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Transit tax failure has backers seeking changes to California law

L.A. County's transit tax missed the two-thirds approval needed to pass by less than 1 percentage point. Some blame Proposition 13 for creating too high a threshold.

December 04, 2012|By Ari Bloomekatz, Los Angeles Times
  • Rosa Miranda, left, of the Bus Riders Union, and Lisa Korbatov of Beverly Hills hold blank "checks" highlighting Measure J's corporate sponsors and beneficiaries during a news conference against the transit tax in Los Angeles in advance of the Nov. 6 election. The Coalition to Defeat Measure J included the Bus Riders Union, the Beverly Hills Unified School District and others.
Rosa Miranda, left, of the Bus Riders Union, and Lisa Korbatov of Beverly… (Gina Ferazzi / Los Angeles…)

After watching a potentially $90-billion transportation sales tax fail by less than a percentage point, backers of Measure J this week called for a change in the state law that requires no less than a two-thirds majority vote for passage of tax increases.

After Los Angeles County election officials finished the final Nov. 6 count in recent days, the measure won 66.11% of the ballots but fell short of passing the two-thirds majority by 0.56 of a percentage point. Nearly 3 million total votes were cast on the measure.

"The two-thirds threshold is an excessive barrier to progress and it needs to change," said Matt Szabo, head of the Yes on J effort and a former top aide to Los Angeles Mayor Antonio Villaraigosa, who had pushed to extend an existing half-cent, 30-year sales tax for transit another three decades, until 2069.

Supporters included a well-heeled array of civic and business leaders such as billionaire philanthropist Eli Broad, the L.A. Dodgers and Villaraigosa, as well as large unions such as Unite Here, corporations such as Occidental Petroleum and major developers such as Anschutz Entertainment Group, that together contributed millions to the campaign.

Working against them was a small coalition of groups with assorted grievances against the county's transit agency. Compared with the Yes on J campaign, they were largely unfunded and relied on phone banks and working the pavement because they could not afford a television advertising blitz or mass mailers.

"We knew that if we just simply came together and told the truth about the measure and reminded people about the way that this [L.A. County Metropolitan Transportation Authority] board operates in terms of not being responsive to community concerns, not responsive to riders' concerns," that they would vote against it, said Damien Goodmon, a longtime transit activist and Metro critic.

"It wasn't a vote against mass transit, it was a vote against inadequate return of our tax dollars," Goodmon said.

But Measure J supporters say the Nov. 6 vote shows that an overwhelming majority of county residents wanted to extend the tax — which Metro officials say would have allowed them to borrow against future tax revenue to build some projects faster, including a subway to the Westside.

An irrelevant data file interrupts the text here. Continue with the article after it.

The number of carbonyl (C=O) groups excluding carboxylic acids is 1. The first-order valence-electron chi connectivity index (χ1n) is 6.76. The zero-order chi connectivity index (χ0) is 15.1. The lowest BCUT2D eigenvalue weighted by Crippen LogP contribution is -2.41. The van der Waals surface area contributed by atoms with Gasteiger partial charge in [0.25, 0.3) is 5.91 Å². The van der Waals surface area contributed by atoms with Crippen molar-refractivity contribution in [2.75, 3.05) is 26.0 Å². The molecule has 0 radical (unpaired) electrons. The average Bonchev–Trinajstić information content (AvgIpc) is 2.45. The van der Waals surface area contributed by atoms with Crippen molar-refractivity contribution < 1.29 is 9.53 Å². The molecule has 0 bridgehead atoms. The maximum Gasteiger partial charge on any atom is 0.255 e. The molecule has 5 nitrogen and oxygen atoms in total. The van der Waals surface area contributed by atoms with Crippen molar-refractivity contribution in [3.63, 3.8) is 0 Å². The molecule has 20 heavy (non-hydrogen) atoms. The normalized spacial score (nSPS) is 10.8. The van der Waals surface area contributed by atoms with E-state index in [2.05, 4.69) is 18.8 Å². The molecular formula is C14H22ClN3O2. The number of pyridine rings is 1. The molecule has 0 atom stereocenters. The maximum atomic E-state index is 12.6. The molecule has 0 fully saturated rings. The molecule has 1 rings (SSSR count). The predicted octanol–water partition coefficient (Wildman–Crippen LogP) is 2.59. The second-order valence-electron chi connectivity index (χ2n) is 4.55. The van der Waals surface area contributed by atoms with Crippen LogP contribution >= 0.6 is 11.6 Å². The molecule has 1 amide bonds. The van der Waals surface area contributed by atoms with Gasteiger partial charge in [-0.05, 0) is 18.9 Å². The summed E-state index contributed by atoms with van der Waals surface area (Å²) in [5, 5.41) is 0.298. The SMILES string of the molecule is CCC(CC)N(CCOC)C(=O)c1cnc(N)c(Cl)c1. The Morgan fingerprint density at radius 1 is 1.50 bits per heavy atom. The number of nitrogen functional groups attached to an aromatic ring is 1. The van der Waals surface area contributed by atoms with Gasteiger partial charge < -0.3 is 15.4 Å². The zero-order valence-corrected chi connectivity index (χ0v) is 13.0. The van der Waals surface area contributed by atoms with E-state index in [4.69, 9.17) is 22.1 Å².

"L.A. County overwhelmingly voted for progress, and that threshold does not reflect the will of the vast majority of voters and it needs to be lowered," Szabo said, adding that after the election, some voters thought the measure had passed because "no rational person looks at 66% and assumes that's a loss."

Szabo is a candidate for City Council, and it's unclear if Measure J's failure will hurt his campaign. Szabo, however, said he "would be more than happy to get 66.1% of the vote in my race."

Denny Zane, executive director of the pro-J group Move L.A., pointed to several reasons the measure fell short, such as lower voter turnout compared with four years ago. But he mostly put the blame on the late anti-tax activist Howard Jarvis and Proposition 13, which mandated two-thirds approval for tax increases.

"Losing Measure J by 0.56 [of a percentage point] even as it won 66.11% of the popular vote is a painful and, frankly, appalling reminder that the ghost of Howard Jarvis still hovers over California," Zane said. "Only in California would 66% of the vote be a defeat instead of a landslide victory."

No formal campaign to overturn the two-thirds requirement has been launched, but Zane said he and several other activists are going "the Johnny Appleseed" route, meaning they are beginning to plant the idea of a campaign in stakeholders' and lawmakers' minds. He said one idea is lowering the requirement from a two-thirds majority to 55%.

Zane has publicly called on Gov. Jerry Brown to help lead the charge, saying he could use the momentum of winning Proposition 30 — a sales tax measure to provide money for schools — and other recent Democratic gains across the state to buttress the cause.

"Would he work with us to change the local voter threshold for new transportation revenue sources?" Zane asked.

A spokesperson for Brown would not say whether the governor would be interested in championing the campaign, saying only that Brown "has not issued a public comment on this issue."

ari.bloomekatz@latimes.com

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